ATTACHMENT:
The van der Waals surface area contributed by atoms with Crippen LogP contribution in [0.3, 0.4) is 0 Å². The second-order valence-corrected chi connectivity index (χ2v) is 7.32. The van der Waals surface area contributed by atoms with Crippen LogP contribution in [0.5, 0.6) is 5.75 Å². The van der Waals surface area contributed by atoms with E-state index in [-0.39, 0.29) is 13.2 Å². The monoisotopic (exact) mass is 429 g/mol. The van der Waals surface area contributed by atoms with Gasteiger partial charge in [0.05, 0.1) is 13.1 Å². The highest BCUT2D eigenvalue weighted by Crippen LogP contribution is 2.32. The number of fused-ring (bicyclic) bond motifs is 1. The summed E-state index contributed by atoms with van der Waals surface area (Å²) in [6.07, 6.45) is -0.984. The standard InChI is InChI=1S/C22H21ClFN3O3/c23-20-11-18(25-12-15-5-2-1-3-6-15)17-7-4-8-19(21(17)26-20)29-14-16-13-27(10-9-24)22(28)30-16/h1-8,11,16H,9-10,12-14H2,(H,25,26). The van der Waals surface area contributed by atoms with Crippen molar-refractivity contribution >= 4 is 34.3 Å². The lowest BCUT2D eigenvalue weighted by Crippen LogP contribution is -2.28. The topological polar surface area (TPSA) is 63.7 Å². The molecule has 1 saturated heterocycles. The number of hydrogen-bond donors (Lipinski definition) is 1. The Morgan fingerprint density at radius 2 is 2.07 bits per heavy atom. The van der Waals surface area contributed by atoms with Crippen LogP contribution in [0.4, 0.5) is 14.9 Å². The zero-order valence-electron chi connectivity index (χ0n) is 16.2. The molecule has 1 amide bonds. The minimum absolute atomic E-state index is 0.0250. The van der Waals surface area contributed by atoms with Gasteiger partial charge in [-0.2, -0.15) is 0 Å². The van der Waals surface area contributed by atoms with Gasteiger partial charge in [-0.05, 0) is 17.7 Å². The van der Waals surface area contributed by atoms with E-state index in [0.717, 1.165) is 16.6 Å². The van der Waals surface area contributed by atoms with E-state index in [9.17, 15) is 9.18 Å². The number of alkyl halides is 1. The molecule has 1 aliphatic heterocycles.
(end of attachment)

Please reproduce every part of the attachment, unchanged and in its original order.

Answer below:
The van der Waals surface area contributed by atoms with Crippen LogP contribution in [0.3, 0.4) is 0 Å². The second-order valence-corrected chi connectivity index (χ2v) is 7.32. The van der Waals surface area contributed by atoms with Crippen LogP contribution in [0.5, 0.6) is 5.75 Å². The van der Waals surface area contributed by atoms with E-state index in [-0.39, 0.29) is 13.2 Å². The monoisotopic (exact) mass is 429 g/mol. The van der Waals surface area contributed by atoms with Gasteiger partial charge in [0.05, 0.1) is 13.1 Å². The highest BCUT2D eigenvalue weighted by Crippen LogP contribution is 2.32. The number of fused-ring (bicyclic) bond motifs is 1. The summed E-state index contributed by atoms with van der Waals surface area (Å²) in [6.07, 6.45) is -0.984. The standard InChI is InChI=1S/C22H21ClFN3O3/c23-20-11-18(25-12-15-5-2-1-3-6-15)17-7-4-8-19(21(17)26-20)29-14-16-13-27(10-9-24)22(28)30-16/h1-8,11,16H,9-10,12-14H2,(H,25,26). The van der Waals surface area contributed by atoms with Crippen molar-refractivity contribution >= 4 is 34.3 Å². The lowest BCUT2D eigenvalue weighted by Crippen LogP contribution is -2.28. The topological polar surface area (TPSA) is 63.7 Å². The molecule has 1 saturated heterocycles. The number of hydrogen-bond donors (Lipinski definition) is 1. The Morgan fingerprint density at radius 2 is 2.07 bits per heavy atom. The van der Waals surface area contributed by atoms with Crippen LogP contribution in [0.4, 0.5) is 14.9 Å². The zero-order valence-electron chi connectivity index (χ0n) is 16.2. The molecule has 1 amide bonds. The minimum absolute atomic E-state index is 0.0250. The van der Waals surface area contributed by atoms with Gasteiger partial charge in [-0.2, -0.15) is 0 Å². The van der Waals surface area contributed by atoms with Gasteiger partial charge in [-0.05, 0) is 17.7 Å². The van der Waals surface area contributed by atoms with E-state index in [0.717, 1.165) is 16.6 Å². The van der Waals surface area contributed by atoms with E-state index in [9.17, 15) is 9.18 Å². The number of alkyl halides is 1. The molecule has 1 aliphatic heterocycles.